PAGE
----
How music can boost students' results, creativity and self-esteem
In a large, white classroom in Harlem, New York, 30 10-year-olds sit in front of electric pianos playing Twinkle, Twinkle, Little Star together.
They have these lessons twice each week, always using their own piano and always under the instruction of a dedicated piano teacher.
Those who work at the school will tell you that these sessions are changing the children. The catchment area is an area of deprivation where 75 per cent of students are eligible for free school meals and more than 50 per cent do not hit state test standards.
Since introducing the piano curriculum, some students who did not come to school now attend every day; children have begun engaging with learning like they never had before; and there has been a transformation in the attitude, motivation and application that all students demonstrate in class.
“It makes us feel much more proud of ourselves,” explains fifth-grader Lindell Raison. “[The piano lessons] give us inspiration, hard work and dedication.”
Keys of inspiration
The programme, Keys of Inspiration, runs in six schools in the US, and positive feedback like this makes the man who came up with the concept, who financed it and who is pushing for the programme to be further expanded, feel two distinct emotions.
First, he’s happy that a conviction he has – that music is transformational both educationally and personally – is being proven.
But secondly, and more acutely, he feels disappointed that the education system does not see the worth in music that he does. And budget cuts, he fears, will make the problem of getting music into schools even worse.
“Music tuition looks easy to cut,” he says. “That’s because people don’t understand why we need music. It’s not about learning to play an instrument. It is about opening minds, cultivating imaginations, learning to communicate. It can influence every aspect of your life.”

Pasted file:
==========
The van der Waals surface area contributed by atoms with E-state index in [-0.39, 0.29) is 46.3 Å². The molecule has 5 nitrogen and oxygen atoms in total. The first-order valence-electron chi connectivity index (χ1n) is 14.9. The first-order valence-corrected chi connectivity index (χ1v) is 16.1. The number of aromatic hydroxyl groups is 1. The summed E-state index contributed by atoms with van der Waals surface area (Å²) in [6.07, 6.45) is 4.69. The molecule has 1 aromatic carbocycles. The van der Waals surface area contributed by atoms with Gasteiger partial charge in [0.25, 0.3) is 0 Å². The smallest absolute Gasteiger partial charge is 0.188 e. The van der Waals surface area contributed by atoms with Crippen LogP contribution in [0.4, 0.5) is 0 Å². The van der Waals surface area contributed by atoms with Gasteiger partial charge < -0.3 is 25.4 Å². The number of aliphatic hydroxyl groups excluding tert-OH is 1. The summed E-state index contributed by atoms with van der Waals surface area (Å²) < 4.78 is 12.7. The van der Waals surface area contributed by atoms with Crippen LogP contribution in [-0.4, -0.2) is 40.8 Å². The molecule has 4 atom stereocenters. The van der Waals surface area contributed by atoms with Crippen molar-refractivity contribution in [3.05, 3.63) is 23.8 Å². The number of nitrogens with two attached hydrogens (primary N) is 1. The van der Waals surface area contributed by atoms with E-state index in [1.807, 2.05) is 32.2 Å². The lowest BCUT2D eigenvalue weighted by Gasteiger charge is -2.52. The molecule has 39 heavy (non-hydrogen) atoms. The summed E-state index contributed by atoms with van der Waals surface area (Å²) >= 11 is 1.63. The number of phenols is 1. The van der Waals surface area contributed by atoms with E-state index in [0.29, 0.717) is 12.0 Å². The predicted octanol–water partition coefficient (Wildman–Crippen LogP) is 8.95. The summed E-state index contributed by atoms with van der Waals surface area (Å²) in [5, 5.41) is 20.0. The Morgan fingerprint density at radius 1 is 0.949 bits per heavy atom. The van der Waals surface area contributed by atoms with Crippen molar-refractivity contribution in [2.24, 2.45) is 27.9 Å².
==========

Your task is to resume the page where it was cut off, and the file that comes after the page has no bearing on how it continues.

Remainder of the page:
Recipe for success
He should know. Music has taken 33-year-old Lang Lang from a one-bedroom flat in Beijing, one that contained just a bunk bed and a piano, to a private jet that transports him between headline shows around the world. He is widely seen as the greatest living classical pianist and is a UN Messenger of Peace.
It’s to be expected that Lang Lang believes that music tuition is essential to schooling. What is more surprising is how he thinks that schools are getting music tuition wrong. Teaching children about music is not just about playing an instrument, he insists, or about detailing theory. Instead, it’s about understanding music as an art.
“You need to let children interpret for themselves,” he explains. “You need them to have their own vision of the content – it’s about more than what is on the page, it is about feeling the music.”
Just as irksome for Lang Lang is the idea that the broader benefits of music teaching are not appreciated by some schools.
“As long as music tuition is done properly, you will see students learn how to focus, learn how to commit, learn how to be creative,” he says. “It teaches you logic. It can be very mathematical. And if you have a child struggling with a text, it can help to express that text through music, to use music as a medium of interpretation.
“If you want to be a lawyer, doctor, teacher, whatever the profession, if you can take the same process of making music, that dedication and willingness, you will succeed.”
A life in music
Lang Lang attended Beijing’s Central Conservatory of Music and picked up a series of prizes for piano before joining the acclaimed Curtis Institute of Music in Philadelphia, US.
Since then, he has gone on to become arguably the world’s best-known classical pianist. In 2009, he was named by Time magazine as one of the 100 most influential people in the world and he is now a UN ambassador for peace, as well as running the Lang Lang Foundation, a music charity.
The first three publications in his new series of piano tuition books with Faber, The Lang Lang Piano Method, were launched in March, with the next two being launched in September.
This is an edited article from the 22 April edition of TES. Subscribers can read the full article here. This week's TES magazine is available in all good newsagents. To subscribe, click here. To download the digital edition, Android users can click here and iOS users can click here